Police target liquor stores and restaurants in Northwest D. C. for underage drinking because of their proximity to college campuses, officers and store owners said.
Metropolitan Police Lieutenant Patrick Burke said officers in MPD’s Second District, which encompasses GW, Georgetown and American universities, are “more vigilant in enforcing underage drinking laws.”
“In the last five years the MPD has really stepped up our efforts,” he said. “It should get stronger every year.”
The Alcoholic Beverage Control board has put several Foggy Bottom bars and restaurants on alert, telling owners to be aware of underage drinking on and around GW’s campus said Hien Bui, who owns Froggy Bottom Pub on Pennsylvania Avenue.
“We don’t measure our success by the number of underage drinking arrests we make,” said Burke, who has led the underage drinking campaign in the area for the past five years. “Our success is measured by crime we prevent by restricting youth access to alcohol.”
Bar owners and police said the ABC watches stores closely, and the price for breaking the law is high.
“Whoever busts you are the people that determine what the fine is (for selling to minors). It’s to their discretion,” said Laura Bonita, a bartender at Brass Monkey on 18th Street.
Burke said the fines for serving alcohol to minors start at $300 and offenders could get up to a year in jail, depending on the offense.
Fines are the first step. After the second offense, an establishment owner can be brought to the ABC board for a hearing, Froggy Bottom Pub doorman and server Seth Wong said.
“Eventually, they can shut you down and revoke your license,” Wong said.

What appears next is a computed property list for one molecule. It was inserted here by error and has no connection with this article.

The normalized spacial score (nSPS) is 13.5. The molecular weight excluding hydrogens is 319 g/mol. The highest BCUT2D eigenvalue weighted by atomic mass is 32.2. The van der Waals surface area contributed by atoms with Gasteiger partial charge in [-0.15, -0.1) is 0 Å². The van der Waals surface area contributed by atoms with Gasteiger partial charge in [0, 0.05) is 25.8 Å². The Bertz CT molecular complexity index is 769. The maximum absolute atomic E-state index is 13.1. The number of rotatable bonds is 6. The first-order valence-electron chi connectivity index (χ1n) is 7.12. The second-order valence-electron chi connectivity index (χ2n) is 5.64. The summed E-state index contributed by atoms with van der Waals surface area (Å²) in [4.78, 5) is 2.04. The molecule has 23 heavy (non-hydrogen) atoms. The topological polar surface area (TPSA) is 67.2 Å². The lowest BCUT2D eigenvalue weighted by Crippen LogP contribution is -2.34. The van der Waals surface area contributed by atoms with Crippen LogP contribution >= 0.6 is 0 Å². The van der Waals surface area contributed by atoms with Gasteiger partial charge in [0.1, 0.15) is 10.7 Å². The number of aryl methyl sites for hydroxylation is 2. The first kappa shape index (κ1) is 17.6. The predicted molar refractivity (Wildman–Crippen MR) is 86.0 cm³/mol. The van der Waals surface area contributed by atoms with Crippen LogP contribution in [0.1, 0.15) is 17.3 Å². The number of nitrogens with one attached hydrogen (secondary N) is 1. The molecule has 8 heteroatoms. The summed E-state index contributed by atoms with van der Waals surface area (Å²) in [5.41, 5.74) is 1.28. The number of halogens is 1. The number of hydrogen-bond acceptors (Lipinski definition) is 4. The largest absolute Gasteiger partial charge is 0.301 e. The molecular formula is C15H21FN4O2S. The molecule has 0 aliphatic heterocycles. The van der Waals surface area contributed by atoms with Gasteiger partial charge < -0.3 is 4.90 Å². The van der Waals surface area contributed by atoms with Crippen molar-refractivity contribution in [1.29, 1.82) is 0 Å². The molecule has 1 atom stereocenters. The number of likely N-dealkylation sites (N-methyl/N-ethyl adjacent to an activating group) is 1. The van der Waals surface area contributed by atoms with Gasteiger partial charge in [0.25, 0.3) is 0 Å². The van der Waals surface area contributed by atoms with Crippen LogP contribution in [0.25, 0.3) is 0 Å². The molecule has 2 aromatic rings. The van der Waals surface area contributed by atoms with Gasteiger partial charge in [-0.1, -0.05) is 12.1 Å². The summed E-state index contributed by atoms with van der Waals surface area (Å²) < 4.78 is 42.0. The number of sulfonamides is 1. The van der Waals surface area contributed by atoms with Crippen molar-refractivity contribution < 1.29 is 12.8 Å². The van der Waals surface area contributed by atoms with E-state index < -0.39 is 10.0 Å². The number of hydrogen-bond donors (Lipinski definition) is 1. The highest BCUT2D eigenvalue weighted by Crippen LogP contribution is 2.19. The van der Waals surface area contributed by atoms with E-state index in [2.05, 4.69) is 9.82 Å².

Burke said the possibility of having liquor licenses revoked is a more effective check on underage drinking.
“Potentially losing your license and your livelihood is the deterrence,” Burke said.
Liquor stores and restaurants around Foggy Bottom have adopted new ways to prevent underage buyers from purchasing alcohol.
“We’re pretty strict on carding nowadays because the police force has taken on a greater role with underage drinking,” Bonita said.
Tokay Liquors, in Columbia Plaza, and Froggy Bottom Pub both use identification books that contain photos of real and fake state licenses.
Many liquor stores and bars are scanning IDs to scare off unwanted underage business. Portable or stationary ID scanners, which cost $250 to $3,000, scan magnetic stripes and bar codes to determine the legitimacy of a license or other identification.
Students said scanners deter underage drinkers.
“Most people just walk away if they see a scanner because they know their ID won’t hold up,” junior Lisa Derouard said.
Tokay Liquors owner Insook Kwak said she returned her ID scanner because she said fewer underage students have been trying to purchase alcohol and she did not need it.
Still, undercover police officers visit the store daily.
“They put police undercover at the beginning of the year to set the ground rules,” Riverside Liquors owner Brian Fischer said. “This year, as opposed to other years, we’re going to have undercover cops as clerks in the store.”
Some workers feel college areas are unfairly targeted for underage drinking.
“I don’t feel as if college students should be singled out,” Bonita said. “College students in the city have a disadvantage because of all of the police patrolling, It should be regulated city-wide because I’m sure it’s not just college students that are drinking underage.”
Burke said his goal is stricter city-wide control of underage drinking.
“My goal is to get all 3,600 officers to enforce these laws,” Burke said.